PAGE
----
Another interesting point made by Barrett is to do with the de-contextualisation of the photograph.  Doisneau originally took the picture as part of a photo essay on Paris’ cafes for the magazine Le Point, the original context, but the picture has since been used for a number of other purposes – some of which were not authorised by the photographer – and also to be shown as part of an exhibit on the artist himself. It is perhaps the latter use, in which the photograph is shown in isolation, where it is further away from its original context and becomes more difficult to understand and appreciate. Barrett argues, quoting Martha Rosler, that the photograph then becomes about the photographer.  It is inevitable that a photograph is always somehow a reflection of the photographer (eg in her way of seeing), but one always hope that there is an ulterior motive in taking a photograph, something else that should come together from the process of reflecting upon the images and how they were taken. It is this process that is lost by de-contextualisation (what Barrett calls “displacement”). Is probably fair for a photographer to re-imagine a picture into a different context, and then present it differently, but the moment somebody else interferes with that contextualisation process (eg a museum curator, a book editor), part of the most precious process of photography would be lost.

The above point is particularly relevant in view of Barrett’s observation that photographs “are relatively indeterminate in meeting”.  Sometimes is not even evident to a photographer why he took a particular picture, let alone what it means. It is only through the process of looking again at the images, perhaps even recollecting the process of taking them, that the photographer can start to form a view on what it is all about, and then provide an adequate context. The photograph itself would not provide meaning or purpose , beyond its own aesthetic clues which are not always evident.

Barrett concludes the article discussing the issue of adjudication, or how to discern between different interpretations of a photograph in view of its changing context to find the one could be the “…most plausible, enlightening, accurate…”. In this respect, he mentions three sources of information that are available to the viewer: information internal to the picture (eg the picture itself and its title), information surrounding  the picture (ie where the picture is shown) and information about how the picture came to happen (ie the picture-taking process, the environment in which the picture was taken). These are in turn called the “Internal context”, the “External context” and the “Original context”. It is of course, open to each person to interpret these contexts, and come to her own conclusions in terms of adjudication. And in that respect, there is no way in which we can ignore the issue of our own prejudices, beyond any contextual details, and how these play in the issue of adjudication. For example, Barrett towards the end of his article mentions about the dangers of  the “cultural tendency” of taking photographs as “mechanical transcriptions” of reality, disregarding the fact that when the photographer took a particular shot, he sliced reality in accordance with the angle that best suited her, and perhaps even worse, altered it before or after committing to take the photograph.  In the absence, or wilful ignorance, of sufficient context, we may end up believing something that may be there to trick us.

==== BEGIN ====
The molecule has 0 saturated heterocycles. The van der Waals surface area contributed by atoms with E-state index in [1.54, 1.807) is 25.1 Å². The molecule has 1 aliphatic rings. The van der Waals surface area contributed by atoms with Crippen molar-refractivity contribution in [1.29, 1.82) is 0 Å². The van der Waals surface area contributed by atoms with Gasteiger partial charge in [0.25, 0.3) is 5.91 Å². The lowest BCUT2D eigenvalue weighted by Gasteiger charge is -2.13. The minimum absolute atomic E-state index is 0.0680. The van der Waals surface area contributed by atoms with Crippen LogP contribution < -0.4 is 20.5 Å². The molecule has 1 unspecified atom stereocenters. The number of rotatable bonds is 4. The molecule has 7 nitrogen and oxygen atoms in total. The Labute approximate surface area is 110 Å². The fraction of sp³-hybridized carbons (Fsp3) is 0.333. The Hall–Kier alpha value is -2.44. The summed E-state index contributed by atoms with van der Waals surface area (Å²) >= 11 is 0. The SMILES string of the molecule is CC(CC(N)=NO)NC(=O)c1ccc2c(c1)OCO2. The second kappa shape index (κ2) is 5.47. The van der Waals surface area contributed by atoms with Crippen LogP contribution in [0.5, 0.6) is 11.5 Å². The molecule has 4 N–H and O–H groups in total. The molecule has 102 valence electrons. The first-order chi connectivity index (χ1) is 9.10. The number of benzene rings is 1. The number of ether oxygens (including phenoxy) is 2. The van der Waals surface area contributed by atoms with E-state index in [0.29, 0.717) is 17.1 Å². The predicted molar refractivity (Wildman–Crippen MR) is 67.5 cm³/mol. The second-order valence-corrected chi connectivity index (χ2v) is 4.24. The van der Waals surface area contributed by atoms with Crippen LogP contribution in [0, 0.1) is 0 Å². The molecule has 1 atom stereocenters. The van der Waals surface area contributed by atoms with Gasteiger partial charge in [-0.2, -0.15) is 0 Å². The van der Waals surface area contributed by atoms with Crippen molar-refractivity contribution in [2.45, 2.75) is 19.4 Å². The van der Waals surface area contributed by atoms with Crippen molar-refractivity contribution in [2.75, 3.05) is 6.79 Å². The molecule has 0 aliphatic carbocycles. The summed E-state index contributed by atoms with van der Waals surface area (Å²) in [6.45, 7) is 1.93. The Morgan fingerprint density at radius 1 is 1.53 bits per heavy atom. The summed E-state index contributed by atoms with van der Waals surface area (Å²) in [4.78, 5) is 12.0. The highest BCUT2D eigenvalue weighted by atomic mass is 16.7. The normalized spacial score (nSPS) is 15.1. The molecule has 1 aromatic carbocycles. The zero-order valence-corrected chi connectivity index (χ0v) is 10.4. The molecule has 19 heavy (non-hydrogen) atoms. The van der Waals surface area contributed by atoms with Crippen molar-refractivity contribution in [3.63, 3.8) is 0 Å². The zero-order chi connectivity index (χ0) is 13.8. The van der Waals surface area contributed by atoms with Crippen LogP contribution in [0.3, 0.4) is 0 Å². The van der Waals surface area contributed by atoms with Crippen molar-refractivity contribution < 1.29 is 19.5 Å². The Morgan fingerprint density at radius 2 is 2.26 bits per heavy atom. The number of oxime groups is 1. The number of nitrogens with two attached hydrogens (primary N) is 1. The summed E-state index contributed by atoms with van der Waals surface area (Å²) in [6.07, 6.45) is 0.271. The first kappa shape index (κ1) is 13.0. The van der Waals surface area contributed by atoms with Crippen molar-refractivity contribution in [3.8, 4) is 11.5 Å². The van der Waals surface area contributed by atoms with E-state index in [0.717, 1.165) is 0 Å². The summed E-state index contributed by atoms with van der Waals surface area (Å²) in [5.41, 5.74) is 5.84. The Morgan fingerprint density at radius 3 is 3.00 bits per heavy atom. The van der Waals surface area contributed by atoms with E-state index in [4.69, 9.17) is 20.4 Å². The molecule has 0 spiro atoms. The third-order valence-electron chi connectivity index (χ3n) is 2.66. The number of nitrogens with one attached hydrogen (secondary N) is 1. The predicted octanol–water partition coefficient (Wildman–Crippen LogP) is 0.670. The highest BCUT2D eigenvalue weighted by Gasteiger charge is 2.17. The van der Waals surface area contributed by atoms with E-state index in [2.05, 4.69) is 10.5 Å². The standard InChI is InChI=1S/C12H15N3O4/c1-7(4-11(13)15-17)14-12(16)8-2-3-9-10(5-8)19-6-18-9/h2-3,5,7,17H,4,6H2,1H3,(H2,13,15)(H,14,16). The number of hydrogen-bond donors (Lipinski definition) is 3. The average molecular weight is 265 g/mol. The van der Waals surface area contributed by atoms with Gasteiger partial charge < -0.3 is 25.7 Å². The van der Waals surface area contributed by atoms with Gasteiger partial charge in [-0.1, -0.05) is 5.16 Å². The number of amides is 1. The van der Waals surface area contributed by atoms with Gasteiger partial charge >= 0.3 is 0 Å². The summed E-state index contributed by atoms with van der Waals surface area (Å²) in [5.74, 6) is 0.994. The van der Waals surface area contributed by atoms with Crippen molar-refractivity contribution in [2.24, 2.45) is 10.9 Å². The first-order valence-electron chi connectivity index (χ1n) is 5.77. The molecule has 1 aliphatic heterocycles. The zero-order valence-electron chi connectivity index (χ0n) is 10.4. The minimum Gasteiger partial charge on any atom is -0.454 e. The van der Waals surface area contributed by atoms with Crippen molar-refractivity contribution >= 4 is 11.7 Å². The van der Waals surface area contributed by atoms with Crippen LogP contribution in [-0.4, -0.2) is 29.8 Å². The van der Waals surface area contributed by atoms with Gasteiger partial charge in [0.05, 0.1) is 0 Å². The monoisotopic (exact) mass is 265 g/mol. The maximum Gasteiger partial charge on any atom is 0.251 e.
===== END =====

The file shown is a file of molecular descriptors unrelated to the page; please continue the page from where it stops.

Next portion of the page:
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(1) Barrett, T. (1997). [online] Available at: http://www.terrybarrettosu.com/images/pdfs/B_PhotAndCont_97.pdf [Accessed 8 Apr. 2017].

Research note – Deutsche Borse Photography Foundation Prize 2017

The following notes are from a recent visit to the Photographer’s Gallery in London to see the finalists for this year’s DBPF prize: Sophie Calle, Dana Lixenberg, Awoiska van der Molen, and Taiyo Onorato and Nico Krebs

French conceptual artist Sophie Calle has been nominated for her publication My All (Actes Sud, 2016), which uses postcards to summarize all the projects she has been involved to date. In the gallery, the curator focused on a montage about the death of Calle’s mother, cat and father, in that order. This was perhaps the most popular part of the exhibition, full of people most of the time. I venture to say that part of the reason for this is Calle’s personal approach in the presentation of the material, which includes stories from her parents, an extract from her mother’s diary. People seem to be able to connect at an easier level with this.

While I found the story engaging, the pictures were another story. Images from Calle are almost as if they were taken from a stock site. They are unspecific  and symbolic, some times quite graphic, but almost always impersonal, which creates a startling contrast with the accompanying text, which is revealing and intimate. I wonder if she just takes the pictures for no particular reason and then reuses them for her projects. For example, there is this end of the road sign and ram head that she uses when discussing her father’s passing away, that could have been used in many other occasions to illustrate other points. In one of the stories, Calle tells about her mother’s last activities and accompanies the text with a picture of a woman having a pedicure which looks so generic (see here) that is hard to conclude this is a picture of her mother.